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低头组, iGen

A ‘friendly’ prose about the internet generation

Young people are going to suffer neck pains sooner than they think.
Let’s also talk about their thumbs. When in the history of humankind have thumbs been exercised with such fervour?

The occasional over shoulder peeks should inform you of their activities. What’s on their screens:

Instagram, Facebook, WhatsApp… something that makes them swipe their fingers left or right, and of course, there is Google… and what else, videos! Videos playing on ridiculously small screens. Last but certainly not the least... their face. Their face and their friends’ faces.

We are living in such a strange time. What will count as progress if our future leaders have their necks bent down all the time?

To answer these questions, we suit up in our imaginary detective trench coats and roblox fedoras to investigate the iGen. Here are top 3 trends we uncovered:

#1 Why are they smiling at phones?

Everyone has seen it. Youngsters dressed preppy and stylish as they sit in a corner and smile sheepishly at their phones, needless to say, on some sort of social media platform. But could they actually be getting something meaningful and real out of all that?

Let’s consider the fact that they are smiling; A muscle behaviour coded by feelings of joy.

One can guess that socialising online decreases loneliness. Online communication even opens doors for those who do not know how to start a conversation. It helps those who are socially anxious to connect with people of similar interests, who otherwise may choose to be alone. However, too much usage can lead to crippling dependence, where security is felt only when they are hiding behind their screens.

Unfortunately, people don’t like to admit that they are lonely, even though it is a common and human experience. It is an experience that is felt from early to silver years.

To conclude trend #1, we realise that everyone needs to connect in some way. No matter how “okay” you think you are with being alone, we are all innately wired to want to connect in some way. For the iGen, it is through social media, or texting, where views and experiences are exchanged whenever they want.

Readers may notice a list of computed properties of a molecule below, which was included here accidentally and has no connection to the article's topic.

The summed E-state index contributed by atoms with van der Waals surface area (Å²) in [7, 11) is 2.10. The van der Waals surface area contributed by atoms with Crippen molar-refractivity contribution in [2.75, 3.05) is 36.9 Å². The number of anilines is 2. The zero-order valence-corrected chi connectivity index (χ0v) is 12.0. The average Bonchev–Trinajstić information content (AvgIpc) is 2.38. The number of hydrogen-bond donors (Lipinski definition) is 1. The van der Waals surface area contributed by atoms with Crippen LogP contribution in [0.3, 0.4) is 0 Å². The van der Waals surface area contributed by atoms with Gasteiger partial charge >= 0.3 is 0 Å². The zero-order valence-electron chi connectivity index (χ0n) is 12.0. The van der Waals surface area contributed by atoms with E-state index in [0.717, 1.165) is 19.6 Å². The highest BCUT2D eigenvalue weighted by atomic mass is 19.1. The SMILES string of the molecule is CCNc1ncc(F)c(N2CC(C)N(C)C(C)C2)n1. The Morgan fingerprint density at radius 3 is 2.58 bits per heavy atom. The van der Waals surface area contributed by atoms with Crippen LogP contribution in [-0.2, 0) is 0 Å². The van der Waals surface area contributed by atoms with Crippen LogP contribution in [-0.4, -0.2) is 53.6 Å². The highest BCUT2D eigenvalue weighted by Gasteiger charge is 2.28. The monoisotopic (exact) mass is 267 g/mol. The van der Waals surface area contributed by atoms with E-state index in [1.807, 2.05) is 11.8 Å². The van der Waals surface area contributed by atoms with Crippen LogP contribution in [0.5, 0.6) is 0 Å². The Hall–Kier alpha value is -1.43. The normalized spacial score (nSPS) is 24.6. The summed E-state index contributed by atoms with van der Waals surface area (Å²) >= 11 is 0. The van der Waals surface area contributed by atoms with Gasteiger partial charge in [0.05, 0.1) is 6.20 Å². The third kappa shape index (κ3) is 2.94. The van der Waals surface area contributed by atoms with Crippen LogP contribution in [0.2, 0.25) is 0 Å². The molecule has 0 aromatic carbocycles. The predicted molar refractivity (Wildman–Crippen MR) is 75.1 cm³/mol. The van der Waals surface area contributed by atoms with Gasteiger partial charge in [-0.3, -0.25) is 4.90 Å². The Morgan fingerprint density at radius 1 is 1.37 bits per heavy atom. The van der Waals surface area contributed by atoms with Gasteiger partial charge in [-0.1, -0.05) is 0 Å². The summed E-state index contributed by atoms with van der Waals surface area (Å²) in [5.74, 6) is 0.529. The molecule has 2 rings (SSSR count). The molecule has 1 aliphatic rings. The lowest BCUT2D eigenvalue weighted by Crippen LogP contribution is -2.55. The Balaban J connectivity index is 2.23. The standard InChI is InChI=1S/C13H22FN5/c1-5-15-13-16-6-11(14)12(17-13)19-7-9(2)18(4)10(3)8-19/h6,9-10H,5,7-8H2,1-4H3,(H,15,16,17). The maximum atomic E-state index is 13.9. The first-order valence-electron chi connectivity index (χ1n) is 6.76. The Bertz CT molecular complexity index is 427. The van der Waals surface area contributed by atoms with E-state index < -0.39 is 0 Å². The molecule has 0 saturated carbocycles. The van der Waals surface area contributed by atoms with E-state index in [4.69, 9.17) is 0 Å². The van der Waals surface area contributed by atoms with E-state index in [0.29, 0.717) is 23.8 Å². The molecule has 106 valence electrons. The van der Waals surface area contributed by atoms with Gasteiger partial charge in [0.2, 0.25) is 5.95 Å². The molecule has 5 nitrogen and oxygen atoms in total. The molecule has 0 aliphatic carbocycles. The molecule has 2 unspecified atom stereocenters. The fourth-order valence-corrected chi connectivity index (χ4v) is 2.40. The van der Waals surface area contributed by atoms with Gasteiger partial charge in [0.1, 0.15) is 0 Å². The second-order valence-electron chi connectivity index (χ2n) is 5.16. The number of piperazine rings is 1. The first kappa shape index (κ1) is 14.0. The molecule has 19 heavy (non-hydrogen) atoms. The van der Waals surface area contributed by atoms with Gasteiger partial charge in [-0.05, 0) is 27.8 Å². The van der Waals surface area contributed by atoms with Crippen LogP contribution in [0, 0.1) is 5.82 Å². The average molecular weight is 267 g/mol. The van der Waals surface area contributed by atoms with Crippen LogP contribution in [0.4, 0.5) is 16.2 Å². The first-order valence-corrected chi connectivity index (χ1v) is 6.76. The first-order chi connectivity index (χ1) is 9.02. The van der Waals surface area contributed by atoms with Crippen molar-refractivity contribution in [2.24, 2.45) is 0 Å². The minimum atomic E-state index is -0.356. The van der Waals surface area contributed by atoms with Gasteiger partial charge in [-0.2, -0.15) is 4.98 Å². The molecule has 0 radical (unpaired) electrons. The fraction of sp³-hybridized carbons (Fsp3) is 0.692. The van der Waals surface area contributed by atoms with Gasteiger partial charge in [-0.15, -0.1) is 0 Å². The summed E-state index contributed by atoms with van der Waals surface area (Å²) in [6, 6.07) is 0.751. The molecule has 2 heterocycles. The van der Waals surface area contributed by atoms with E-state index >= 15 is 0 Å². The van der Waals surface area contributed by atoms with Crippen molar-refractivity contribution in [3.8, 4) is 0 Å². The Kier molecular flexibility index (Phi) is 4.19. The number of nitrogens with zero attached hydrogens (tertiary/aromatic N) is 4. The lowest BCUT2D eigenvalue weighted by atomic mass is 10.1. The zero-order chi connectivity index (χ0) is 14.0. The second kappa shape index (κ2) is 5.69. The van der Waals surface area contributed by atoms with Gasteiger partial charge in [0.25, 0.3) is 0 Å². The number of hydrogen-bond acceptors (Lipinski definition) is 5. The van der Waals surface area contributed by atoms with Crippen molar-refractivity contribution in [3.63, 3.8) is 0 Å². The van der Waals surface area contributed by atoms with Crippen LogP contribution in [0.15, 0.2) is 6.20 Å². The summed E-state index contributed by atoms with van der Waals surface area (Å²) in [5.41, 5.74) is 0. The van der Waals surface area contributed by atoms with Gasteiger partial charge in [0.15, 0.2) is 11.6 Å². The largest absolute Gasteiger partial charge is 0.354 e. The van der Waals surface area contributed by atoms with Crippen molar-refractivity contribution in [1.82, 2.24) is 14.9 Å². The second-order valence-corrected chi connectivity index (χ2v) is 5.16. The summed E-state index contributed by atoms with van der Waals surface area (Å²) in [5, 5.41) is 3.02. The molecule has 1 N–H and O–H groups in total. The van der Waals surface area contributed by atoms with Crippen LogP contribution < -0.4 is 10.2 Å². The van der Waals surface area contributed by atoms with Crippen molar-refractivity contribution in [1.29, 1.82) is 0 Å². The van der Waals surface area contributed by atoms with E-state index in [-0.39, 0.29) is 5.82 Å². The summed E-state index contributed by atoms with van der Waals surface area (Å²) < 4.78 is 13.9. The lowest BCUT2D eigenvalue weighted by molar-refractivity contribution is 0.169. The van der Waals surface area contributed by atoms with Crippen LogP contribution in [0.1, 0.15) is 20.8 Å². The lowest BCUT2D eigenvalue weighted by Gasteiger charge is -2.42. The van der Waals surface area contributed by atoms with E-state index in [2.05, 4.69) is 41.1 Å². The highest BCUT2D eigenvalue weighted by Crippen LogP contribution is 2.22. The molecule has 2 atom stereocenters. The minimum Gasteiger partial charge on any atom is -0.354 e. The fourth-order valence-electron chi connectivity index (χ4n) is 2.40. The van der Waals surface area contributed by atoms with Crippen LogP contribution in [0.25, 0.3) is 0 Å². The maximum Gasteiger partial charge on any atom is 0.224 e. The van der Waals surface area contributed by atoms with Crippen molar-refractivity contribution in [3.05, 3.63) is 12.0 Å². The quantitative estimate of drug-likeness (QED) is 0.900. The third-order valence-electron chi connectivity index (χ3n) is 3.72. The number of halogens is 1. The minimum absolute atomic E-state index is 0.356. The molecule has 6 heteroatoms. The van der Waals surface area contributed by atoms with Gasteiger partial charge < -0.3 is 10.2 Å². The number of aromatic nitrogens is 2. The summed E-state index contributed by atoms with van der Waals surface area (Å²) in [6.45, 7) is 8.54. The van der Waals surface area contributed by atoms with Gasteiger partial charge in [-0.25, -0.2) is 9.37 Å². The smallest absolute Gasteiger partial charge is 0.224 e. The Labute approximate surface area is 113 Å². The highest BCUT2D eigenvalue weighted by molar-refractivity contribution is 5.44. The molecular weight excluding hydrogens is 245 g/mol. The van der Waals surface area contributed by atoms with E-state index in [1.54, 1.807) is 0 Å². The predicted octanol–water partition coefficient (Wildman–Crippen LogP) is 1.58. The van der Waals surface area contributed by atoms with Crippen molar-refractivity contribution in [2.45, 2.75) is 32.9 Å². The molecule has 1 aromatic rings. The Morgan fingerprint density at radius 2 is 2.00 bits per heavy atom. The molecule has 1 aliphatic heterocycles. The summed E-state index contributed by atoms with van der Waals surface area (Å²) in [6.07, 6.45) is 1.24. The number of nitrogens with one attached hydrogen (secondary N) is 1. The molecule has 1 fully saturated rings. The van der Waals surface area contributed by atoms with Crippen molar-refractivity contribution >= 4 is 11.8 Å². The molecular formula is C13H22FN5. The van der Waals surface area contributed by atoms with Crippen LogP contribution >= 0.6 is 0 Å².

#2 What kind of friends do they make online?

If they are online so often, what do they do and who do they meet when they go out? Let’s point our attention to the iGen’s going out habits. If they spend so much time on the screen, what kind of friends are they making online? We read the news and it seems like the internet is crawling with bad guys.

Fortunately, most mature youths talk to friends made at school or work. Used wisely, they even use the internet to pursue their unripe passions.

Nurturing one's passion proves to be easier through online communities. Say, if I am just starting out at gardening, I would be inclined to find experienced gardeners who can share tips and even collaborate on a community garden project together!

Hopefully, our iGen are talking to peers who guide their online persona towards stable and meaningful offline communities.

#3 They seem to know (almost) everything

Don’t they seem to know everything these days? We wonder if internet inventors, Robert E. Kahn and Vint Cerf, had imagined that one day, anyone could have 24/7 access to knowledge about the world at their fingertips.

It took much longer in the past to master everyday shenanigans such as:

How to go to an unfamiliar location the fastest way possible, how to make the best tom yum goong, which number to call when something at home gets faulty, the latest updates about politics and which restaurant serves the best food.

The other thing about Google is its ability to give us information in a split second. With this, internet users are sinking into the habit of skim reading. Skim reading is, as you can guess, quickly reading just to gain a general idea of the text. Its negative effects? Falling prey to false information. For example, reading just the headline or only the first two paragraphs of an article without noting its sources can equip readers with information that is inaccurate or dangerously out of context.

We wrap up trend #2 with an understanding that “with great power comes great responsibility”. Pun intended. What we mean to say is, everyone has a choice of the type and extent of knowledge they want to build. Google is a great tool for self-directed learning. However, we need to be careful about falling into bad habits.


To sum up our findings, we won’t be too quick to cluck our tongues at the internet generation. In favour or not, they have fast-tracked their way into a world of knowledge and convenience. They are now able to reduce the counts of trials and errors to enable progress, for themselves, and with bated breath we say... for the country.

As for the pioneer generation, learning technology can seem like an insurmountable task at first, especially if they don’t know where to start. We reckon that being aware of their needs and the benefits that they intend to take away from technology will make them more comfortable about having a digital presence.

The Future Ready Life (FRL) programme is basic technology course which is designed to enable tech savvy seniors. Through knowledge about tech usage and practical applications, we hope to help seniors stay relevant and connected in a tech-driven world.

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